While second-parent adoption is a means to establish the vitally important parent-child relationship, it does not establish any legal relationship between the two parents. This lack of a legal relationship between the parents themselves puts the family at risk. Second-parent adoption solves the problems of custody and child support if the parents separate, but it does not cover property division, partner support, or other financial issues critical to continued parenting. It does not address the issues or rights of a partner after the other partner's death, where family leave, wrongful death suits, social security survivor benefits, and pensions are still unavailable to the surviving partner and parent. Only legal marriage can address all these concerns.
In states where second-parent adoptions are not available, attorneys may still be able to create some legal protections through privately executed legal documents or custody actions. Same-sex parent families may use coparenting agreements, nominations of guardianship, coguardianships, authorizations to consent to medical treatment, and authorizations to pick up and drop off children for school and activities. However, these documents do not create a legally recognized permanent parental relationship, and their effectiveness may be limited if the parents separate or the legal parent dies. In some jurisdictions, attorneys attempt to secure a custody order providing for joint legal and physical custody, even though the family is intact. The enforceability of these custody orders after the couple separates remains questionable in some states.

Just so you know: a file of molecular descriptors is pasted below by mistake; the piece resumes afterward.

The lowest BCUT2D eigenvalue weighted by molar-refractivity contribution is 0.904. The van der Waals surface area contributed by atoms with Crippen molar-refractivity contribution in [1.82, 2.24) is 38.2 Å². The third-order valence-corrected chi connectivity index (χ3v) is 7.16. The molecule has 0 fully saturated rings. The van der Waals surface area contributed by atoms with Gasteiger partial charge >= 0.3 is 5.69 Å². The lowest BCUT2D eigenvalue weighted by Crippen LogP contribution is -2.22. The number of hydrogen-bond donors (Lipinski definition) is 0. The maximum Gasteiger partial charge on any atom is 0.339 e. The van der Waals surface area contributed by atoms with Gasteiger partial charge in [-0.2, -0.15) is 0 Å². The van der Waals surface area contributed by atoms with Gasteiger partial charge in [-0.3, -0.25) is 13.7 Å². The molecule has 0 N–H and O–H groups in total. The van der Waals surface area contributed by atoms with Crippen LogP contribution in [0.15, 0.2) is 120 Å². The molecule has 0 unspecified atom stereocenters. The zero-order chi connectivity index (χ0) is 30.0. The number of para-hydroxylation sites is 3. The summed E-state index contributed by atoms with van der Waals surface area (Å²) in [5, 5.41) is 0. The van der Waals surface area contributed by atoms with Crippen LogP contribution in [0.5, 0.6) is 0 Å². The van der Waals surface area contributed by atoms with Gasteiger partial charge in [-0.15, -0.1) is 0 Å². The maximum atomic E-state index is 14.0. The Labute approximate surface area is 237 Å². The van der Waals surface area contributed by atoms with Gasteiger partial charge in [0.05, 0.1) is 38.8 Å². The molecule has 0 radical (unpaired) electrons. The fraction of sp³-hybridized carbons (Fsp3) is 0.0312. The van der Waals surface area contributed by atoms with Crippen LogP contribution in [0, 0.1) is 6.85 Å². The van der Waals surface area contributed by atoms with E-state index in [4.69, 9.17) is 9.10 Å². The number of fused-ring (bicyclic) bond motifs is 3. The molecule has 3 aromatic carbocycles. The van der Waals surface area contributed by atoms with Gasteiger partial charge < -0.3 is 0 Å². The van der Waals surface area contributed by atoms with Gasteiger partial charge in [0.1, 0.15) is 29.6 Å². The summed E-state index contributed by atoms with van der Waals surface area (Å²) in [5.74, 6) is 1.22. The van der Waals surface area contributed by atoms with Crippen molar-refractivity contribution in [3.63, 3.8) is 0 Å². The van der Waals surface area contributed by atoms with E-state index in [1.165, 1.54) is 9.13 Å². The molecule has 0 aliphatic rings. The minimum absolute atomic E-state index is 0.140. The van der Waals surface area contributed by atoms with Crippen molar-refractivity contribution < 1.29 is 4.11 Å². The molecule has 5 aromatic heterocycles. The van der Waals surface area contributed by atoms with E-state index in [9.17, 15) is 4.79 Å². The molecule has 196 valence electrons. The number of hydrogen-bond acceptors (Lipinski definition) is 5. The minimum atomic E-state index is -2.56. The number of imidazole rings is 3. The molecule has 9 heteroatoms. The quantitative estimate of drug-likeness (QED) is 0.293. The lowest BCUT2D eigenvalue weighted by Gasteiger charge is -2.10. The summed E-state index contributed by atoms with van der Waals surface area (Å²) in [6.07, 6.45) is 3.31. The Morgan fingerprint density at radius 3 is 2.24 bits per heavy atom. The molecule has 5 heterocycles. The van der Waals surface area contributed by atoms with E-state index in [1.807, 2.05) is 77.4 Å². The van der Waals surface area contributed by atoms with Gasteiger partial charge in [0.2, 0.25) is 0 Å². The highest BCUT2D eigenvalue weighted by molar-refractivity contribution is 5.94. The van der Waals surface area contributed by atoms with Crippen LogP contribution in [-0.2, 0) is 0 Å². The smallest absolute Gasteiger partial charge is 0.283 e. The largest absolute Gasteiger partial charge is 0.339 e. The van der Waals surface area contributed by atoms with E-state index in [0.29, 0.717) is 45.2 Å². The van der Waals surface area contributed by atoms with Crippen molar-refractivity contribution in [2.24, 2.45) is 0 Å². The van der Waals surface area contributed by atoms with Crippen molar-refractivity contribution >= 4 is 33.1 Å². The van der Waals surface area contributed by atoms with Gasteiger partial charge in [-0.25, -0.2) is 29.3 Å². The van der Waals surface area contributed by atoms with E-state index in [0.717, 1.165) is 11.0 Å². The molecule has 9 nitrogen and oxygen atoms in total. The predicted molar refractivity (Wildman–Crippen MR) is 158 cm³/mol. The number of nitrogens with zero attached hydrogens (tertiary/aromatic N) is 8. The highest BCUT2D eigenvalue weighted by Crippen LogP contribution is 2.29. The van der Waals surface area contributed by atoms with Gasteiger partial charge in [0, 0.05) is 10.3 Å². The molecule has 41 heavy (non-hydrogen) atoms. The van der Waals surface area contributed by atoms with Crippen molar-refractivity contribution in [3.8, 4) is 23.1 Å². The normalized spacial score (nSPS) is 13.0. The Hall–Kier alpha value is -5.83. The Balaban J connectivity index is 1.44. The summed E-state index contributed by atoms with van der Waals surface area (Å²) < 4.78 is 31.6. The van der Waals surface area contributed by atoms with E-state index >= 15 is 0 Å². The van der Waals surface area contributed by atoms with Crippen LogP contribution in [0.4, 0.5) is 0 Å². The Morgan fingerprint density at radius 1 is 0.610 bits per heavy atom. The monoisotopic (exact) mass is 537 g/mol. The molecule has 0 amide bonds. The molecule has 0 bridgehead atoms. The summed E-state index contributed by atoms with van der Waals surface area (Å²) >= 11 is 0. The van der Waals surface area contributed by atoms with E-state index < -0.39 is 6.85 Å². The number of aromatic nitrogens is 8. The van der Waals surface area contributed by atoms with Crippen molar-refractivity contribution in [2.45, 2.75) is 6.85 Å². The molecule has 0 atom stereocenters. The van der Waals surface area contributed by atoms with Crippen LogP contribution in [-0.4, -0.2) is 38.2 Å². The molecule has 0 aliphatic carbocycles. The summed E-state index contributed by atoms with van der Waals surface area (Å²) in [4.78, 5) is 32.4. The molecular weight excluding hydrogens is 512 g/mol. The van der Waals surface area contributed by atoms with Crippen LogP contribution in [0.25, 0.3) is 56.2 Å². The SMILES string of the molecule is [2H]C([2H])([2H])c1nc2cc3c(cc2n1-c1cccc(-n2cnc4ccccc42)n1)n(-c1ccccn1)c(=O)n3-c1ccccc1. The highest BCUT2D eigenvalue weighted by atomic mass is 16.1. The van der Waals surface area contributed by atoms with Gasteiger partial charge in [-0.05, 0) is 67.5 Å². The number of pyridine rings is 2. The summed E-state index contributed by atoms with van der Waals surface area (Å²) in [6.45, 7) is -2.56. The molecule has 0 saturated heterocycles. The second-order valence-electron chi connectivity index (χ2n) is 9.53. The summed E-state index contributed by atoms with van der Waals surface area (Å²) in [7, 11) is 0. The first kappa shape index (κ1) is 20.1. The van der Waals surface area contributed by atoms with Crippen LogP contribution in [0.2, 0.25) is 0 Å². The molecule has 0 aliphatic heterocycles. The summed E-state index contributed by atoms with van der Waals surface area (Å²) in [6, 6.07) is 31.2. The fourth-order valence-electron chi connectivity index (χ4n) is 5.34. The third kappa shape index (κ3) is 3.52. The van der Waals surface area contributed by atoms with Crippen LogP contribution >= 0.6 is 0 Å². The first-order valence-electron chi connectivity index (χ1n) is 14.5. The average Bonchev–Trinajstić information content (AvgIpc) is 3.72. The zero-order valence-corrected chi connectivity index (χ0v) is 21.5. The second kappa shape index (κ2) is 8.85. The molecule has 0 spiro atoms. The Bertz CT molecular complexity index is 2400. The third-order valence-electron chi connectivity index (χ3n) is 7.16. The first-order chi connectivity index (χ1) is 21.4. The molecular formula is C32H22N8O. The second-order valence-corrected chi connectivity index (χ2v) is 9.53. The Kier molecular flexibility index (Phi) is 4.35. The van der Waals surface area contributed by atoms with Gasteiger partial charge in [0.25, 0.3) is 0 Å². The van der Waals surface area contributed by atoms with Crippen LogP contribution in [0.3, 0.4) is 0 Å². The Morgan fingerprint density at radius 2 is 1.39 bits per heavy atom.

As more same-sex partners become parents, more attorneys and courts will grapple with the issues of their legal rights. Paramount in that debate should be the legal standard applicable in family law that will promote the best interests of the children involved.